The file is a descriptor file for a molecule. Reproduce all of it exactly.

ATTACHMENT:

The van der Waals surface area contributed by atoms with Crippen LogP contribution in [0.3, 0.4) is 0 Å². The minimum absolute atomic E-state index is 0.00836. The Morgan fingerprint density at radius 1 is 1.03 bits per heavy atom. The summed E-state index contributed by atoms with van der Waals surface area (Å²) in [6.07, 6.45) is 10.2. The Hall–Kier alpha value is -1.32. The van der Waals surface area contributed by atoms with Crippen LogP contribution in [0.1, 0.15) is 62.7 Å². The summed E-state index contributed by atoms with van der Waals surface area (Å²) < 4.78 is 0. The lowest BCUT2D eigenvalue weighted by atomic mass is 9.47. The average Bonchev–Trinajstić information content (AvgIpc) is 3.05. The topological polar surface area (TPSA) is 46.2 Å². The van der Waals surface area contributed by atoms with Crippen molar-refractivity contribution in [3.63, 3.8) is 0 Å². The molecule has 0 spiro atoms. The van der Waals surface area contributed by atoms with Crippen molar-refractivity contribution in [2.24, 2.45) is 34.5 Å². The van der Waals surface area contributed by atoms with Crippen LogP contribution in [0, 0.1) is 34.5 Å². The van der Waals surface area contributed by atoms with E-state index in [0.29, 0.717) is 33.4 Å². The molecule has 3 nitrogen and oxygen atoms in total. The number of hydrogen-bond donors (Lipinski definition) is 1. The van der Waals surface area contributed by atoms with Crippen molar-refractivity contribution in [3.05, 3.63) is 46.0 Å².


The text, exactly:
The van der Waals surface area contributed by atoms with Crippen LogP contribution in [0.3, 0.4) is 0 Å². The minimum absolute atomic E-state index is 0.00836. The Morgan fingerprint density at radius 1 is 1.03 bits per heavy atom. The summed E-state index contributed by atoms with van der Waals surface area (Å²) in [6.07, 6.45) is 10.2. The Hall–Kier alpha value is -1.32. The van der Waals surface area contributed by atoms with Crippen LogP contribution in [0.1, 0.15) is 62.7 Å². The summed E-state index contributed by atoms with van der Waals surface area (Å²) < 4.78 is 0. The lowest BCUT2D eigenvalue weighted by atomic mass is 9.47. The average Bonchev–Trinajstić information content (AvgIpc) is 3.05. The topological polar surface area (TPSA) is 46.2 Å². The van der Waals surface area contributed by atoms with Crippen molar-refractivity contribution in [3.63, 3.8) is 0 Å². The molecule has 0 spiro atoms. The van der Waals surface area contributed by atoms with Crippen molar-refractivity contribution in [2.24, 2.45) is 34.5 Å². The van der Waals surface area contributed by atoms with Crippen LogP contribution in [0, 0.1) is 34.5 Å². The van der Waals surface area contributed by atoms with E-state index in [0.29, 0.717) is 33.4 Å². The molecule has 3 nitrogen and oxygen atoms in total. The number of hydrogen-bond donors (Lipinski definition) is 1. The van der Waals surface area contributed by atoms with Crippen molar-refractivity contribution in [3.05, 3.63) is 46.0 Å².